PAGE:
A bare metal cloud server is a server that is provided to a specific client (tenant) for their exclusive use. There are many reasons why businesses would choose to use bare metal cloud servers. Here is a quick guide to what you need to know.
The defining feature of a bare metal cloud server is that it is dedicated entirely to one tenant. With that said, it is standard practice for cloud service providers (CSPs) to allow clients to customize their bare metal cloud servers very extensively. This means that, effectively, a bare metal cloud server can be whatever the tenant wants it to be.
In general, businesses choose to use bare metal cloud servers because they want to push for maximum performance. This means that bare metal cloud servers tend to be very highly specced machines.
With that said, there are other reasons why businesses might choose bare metal servers. The main ones are security and support for legacy software. Neither of these necessarily requires a highly-specced machine. They may, however, require very specific hardware configurations.
It is also worth noting that it is quite common for bare metal cloud servers to use operating systems and/or virtualizers. This tends to be when they are used for applications where the tenant values convenience over maximum performance.
Here are the current main uses for bare metal servers.
If a cloud application has to work at the fastest possible speed, then it can be very advisable to host it on a bare metal cloud server.
For example, the online gaming industry makes extensive use of bare metal servers. This is because games need to flow smoothly, even when the gameplay is relatively slow. The more quickly a game plays, the more beneficial it is for the game to be hosted on a bare metal cloud server.
Another popular use for bare metal cloud servers is for hosting video. This is becoming increasingly common for two main reasons. Firstly, the use of video is expanding. Secondly, video is now being widely used for business purposes instead of just recreational ones.
For example, many businesses make extensive use of video calling. These may just be for internal meetings. They may, however, also be used for external service delivery. Video is also becoming increasingly used in education as a whole.
Even when video is only used for recreation, it may still have a business purpose. For example, many streaming video sites are now monetized in some way. This could be through direct payment or by hosting adverts (or both).
Likewise, if you have an application that requires serious processing power, then a bare metal cloud server is probably your best choice. Right now, one of the main uses of bare metal cloud servers is to host applications that are powered by artificial intelligence (AI).
These often need significant processing power to function effectively. They may also require low latency. For example, AI-powered chatbots need to be able to interact with human users at standard conversational speed. If they are too slow, users will click out of them.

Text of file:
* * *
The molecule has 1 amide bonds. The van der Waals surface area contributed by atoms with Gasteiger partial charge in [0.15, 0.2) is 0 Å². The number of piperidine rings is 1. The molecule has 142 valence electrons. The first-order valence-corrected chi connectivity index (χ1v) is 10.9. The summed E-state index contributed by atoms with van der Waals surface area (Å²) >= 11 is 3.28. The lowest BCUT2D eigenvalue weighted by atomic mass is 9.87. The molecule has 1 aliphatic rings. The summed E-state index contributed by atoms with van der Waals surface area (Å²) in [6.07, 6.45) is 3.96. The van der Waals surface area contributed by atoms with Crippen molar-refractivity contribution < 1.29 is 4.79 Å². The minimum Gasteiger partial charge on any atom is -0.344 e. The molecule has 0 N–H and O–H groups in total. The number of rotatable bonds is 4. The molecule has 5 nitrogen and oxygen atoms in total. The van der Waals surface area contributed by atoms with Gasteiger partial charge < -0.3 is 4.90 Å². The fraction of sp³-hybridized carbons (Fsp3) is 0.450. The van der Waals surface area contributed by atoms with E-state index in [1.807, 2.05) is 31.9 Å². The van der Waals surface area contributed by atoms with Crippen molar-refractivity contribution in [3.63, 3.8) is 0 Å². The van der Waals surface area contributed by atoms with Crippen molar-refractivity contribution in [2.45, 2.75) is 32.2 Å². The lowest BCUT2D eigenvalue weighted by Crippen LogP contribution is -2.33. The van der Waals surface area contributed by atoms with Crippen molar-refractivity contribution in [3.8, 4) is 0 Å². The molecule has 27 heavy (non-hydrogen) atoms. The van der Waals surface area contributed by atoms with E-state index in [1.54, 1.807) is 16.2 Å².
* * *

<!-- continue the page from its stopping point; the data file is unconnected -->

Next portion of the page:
Bare metal cloud servers are often used for purposes such as research, development, and testing. The logic behind this is much the same as the logic behind using traditional bare metal computers. In fact, the bare metal cloud servers used for these purposes often are traditional bare metal computers.
When undertaking activities such as research, development, and testing, users need to have what is effectively a sterile environment. In other words, they need to be sure that the results of the test will depend on the test variables and nothing else. Using a bare metal server is a straightforward way to create this environment.
It’s also worth noting that, in modern business, speed is often a key consideration in research, development, and testing. Using bare metal cloud servers can help to ensure that work progresses at the maximum possible speed. This can help businesses get their products and/or services to market as quickly as possible.
Many public cloud service providers (CSPs) can support the very highest standards of data security. Even so, some businesses (and/or their clients) may still prefer to keep the most sensitive data under their direct control.
This means either running their own private servers or having exclusive use of servers owned by a third party. Opting for bare metal cloud servers delivers the privacy these businesses need. It also gives tenants the option to exercise control of those servers literally from the hardware upwards.
Many businesses with legacy software need to run that software on specific hardware. Using bare metal cloud servers allows them to migrate to the cloud without having to update their legacy software. They can then work out a plan to update the software that fits in with their other business objectives.
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